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Friday, 23 May 2014

BYOD? Bring your own disaster

BYOD.  Bring your own device should be renamed, Bring Your Own Disaster

I got an email from eBay telling me to change my password because their security was compromised (apparently it happened three months ago) and I was at risk of having my account hacked.  This made me very angry because they appeared to say, hey, shit happens!

It seems massive security Breaches are in danger of becoming passé: EBAY, Target, Evernote, Adobe the list goes on  and unfortunately continues to grow.  Businesses seem not to have realised that securing information, whether their own corporate information or their customers data is not an optional add on.  It must form the core of any e-business.

Get your head out of the sand

Does anyone remember not so long ago when sensitive or private information was locked in a safe, an office or in your desk.  The same attitude has not been applied to e-data and we, the customer are liable to pay for this absurd lack of basic common sense exhibited by oblivious corporations.



The eBay breech is a case that requires further exploration.  According to Reuters, eBay stated the hackers got in after obtaining the corporate login credentials for "a small number" of employees. There is hope that we may find out how the hackers obtained this data as Lisa Madigan, Illinois attorney general and Connecticut AG George Jepsen, announced this week that they will be looking into the circumstances surrounding the breach, as well as the steps eBay is taking to prevent future incidents.  We may not get the gritty details of how hackers obtained the eBay employee credentials but the main ways for hacker to gain this type of intelligence is

·         Social engineering or Phishing
·         Malware apps containing keyloggers on mobile devices and desktops.
·         Trojan horse Attack




All of the above hacks require an unwitting or purposeful action by a user to be successful. Now we should ask how eBay’s “small number of hacked employees”, no matter how junior or senior came to be responsible for the data security of millions of customers.  The answer has to be because controls were not in place to properly manage the risks.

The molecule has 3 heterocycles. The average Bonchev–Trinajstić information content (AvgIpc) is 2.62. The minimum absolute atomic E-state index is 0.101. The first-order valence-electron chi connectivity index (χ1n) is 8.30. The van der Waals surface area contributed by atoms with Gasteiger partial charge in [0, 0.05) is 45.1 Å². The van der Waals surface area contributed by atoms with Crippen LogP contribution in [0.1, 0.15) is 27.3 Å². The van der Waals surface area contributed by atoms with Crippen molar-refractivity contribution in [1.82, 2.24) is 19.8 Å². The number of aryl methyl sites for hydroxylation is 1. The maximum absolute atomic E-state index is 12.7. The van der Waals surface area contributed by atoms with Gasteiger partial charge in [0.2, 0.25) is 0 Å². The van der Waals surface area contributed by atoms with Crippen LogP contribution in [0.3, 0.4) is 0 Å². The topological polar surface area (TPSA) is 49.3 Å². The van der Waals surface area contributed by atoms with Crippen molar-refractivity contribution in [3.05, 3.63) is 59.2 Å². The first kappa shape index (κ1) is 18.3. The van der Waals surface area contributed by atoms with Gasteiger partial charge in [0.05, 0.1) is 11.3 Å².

This brings me to BYOD (Bring your own device to work) A recent Gartner survey of 995 U.S. employees in large businesses who used a personal mobile device for work found that, on average, they used their smartphones and tablets for one hour per day for work purposes, the report also goes on to say that Smartphone users who bring their own devices to work are not concerned about security, and just a third (27%) of those who had security problems admitted this to their employer.
The report found that many workers ignore the most basic step of all, putting a lock on the device. This means if a work phone is lost, sensitive data can be gone too. A recent survey by a phone insurer, of 1,000 adults, found that 43% of “bring your own device” users had no protection at all on their devices. Less than a third – 31% use PINs or passcodes on their devices.  Even if the user puts a lock on the iPhone it is still not good enough. Within the last week there has been several news items that show a locked iPhone (the preferred replacement for a BlackBerry corporate device) can be unlocked free of charge through an easily accessed website offering.  (I will not link to the site but you can find it easily enough if you search)

Meike Escherich, principal research analyst at Gartner, said, “The threat of cyber-attacks on mobile devices is increasing and can result in data loss, security breaches and compliance/regulatory violations.”
I suspect that either eBay were extremely negligent in securing customers data or they allowed unsecured devices access to customer’s data. It is becoming crystal clear that non IT qualified employees no matter how senior are not competent to properly assess the risk of data breeches.  It is also clear that all devices capable of accessing a corporate network should be barred from doing so or else have strict controls placed on their ability to access data.  

ESET Senior Security Researcher Stephen Cobb states clearly that The phenomenon of organizations allowing or encouraging their employees to use their own computing devices for work widespread in many countries, bringing with it some serious risks to company networks and data.”

Regardless of how the eBay hack happened, whether it was a BYOD breech or negligent IT policies we need to ask ourselves serious questions about how we as customers continue to allow corporate leaders to act irresponsibly with the information we freely give in the expectation of security.

The current trend of insecurely storing data on corporate systems needs a hard and objective review.  My message to CEO’s is simply get your head out of the sand and GET A GRIP!  Put in place controls and end to end security for all data.  If you don’t know how to do this hire someone who does and LISTEN to them. E-business offers great opportunity but also great danger to you and your customers.  

The good news is that it’s not hard to do. So just do it!